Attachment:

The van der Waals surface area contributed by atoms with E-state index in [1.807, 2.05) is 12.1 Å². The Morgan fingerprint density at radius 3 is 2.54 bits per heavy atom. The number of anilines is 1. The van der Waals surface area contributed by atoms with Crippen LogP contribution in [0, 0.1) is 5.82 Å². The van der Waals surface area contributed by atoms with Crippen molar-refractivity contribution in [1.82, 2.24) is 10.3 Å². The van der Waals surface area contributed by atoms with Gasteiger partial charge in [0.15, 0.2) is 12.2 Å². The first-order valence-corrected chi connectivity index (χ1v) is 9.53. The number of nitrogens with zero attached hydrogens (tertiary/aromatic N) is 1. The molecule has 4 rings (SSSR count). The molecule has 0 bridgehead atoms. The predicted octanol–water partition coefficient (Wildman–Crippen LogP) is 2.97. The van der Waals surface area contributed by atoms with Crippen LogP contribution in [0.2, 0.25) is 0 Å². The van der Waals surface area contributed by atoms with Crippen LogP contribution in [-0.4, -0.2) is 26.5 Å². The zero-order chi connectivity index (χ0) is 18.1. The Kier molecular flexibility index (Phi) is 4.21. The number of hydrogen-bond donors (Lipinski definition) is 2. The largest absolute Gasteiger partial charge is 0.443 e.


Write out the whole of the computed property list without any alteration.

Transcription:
The van der Waals surface area contributed by atoms with E-state index in [1.807, 2.05) is 12.1 Å². The Morgan fingerprint density at radius 3 is 2.54 bits per heavy atom. The number of anilines is 1. The van der Waals surface area contributed by atoms with Crippen LogP contribution in [0, 0.1) is 5.82 Å². The van der Waals surface area contributed by atoms with Crippen molar-refractivity contribution in [1.82, 2.24) is 10.3 Å². The van der Waals surface area contributed by atoms with Gasteiger partial charge in [0.15, 0.2) is 12.2 Å². The first-order valence-corrected chi connectivity index (χ1v) is 9.53. The number of nitrogens with zero attached hydrogens (tertiary/aromatic N) is 1. The molecule has 4 rings (SSSR count). The molecule has 0 bridgehead atoms. The predicted octanol–water partition coefficient (Wildman–Crippen LogP) is 2.97. The van der Waals surface area contributed by atoms with Crippen LogP contribution in [0.2, 0.25) is 0 Å². The van der Waals surface area contributed by atoms with Crippen LogP contribution in [-0.4, -0.2) is 26.5 Å². The zero-order chi connectivity index (χ0) is 18.1. The Kier molecular flexibility index (Phi) is 4.21. The number of hydrogen-bond donors (Lipinski definition) is 2. The largest absolute Gasteiger partial charge is 0.443 e.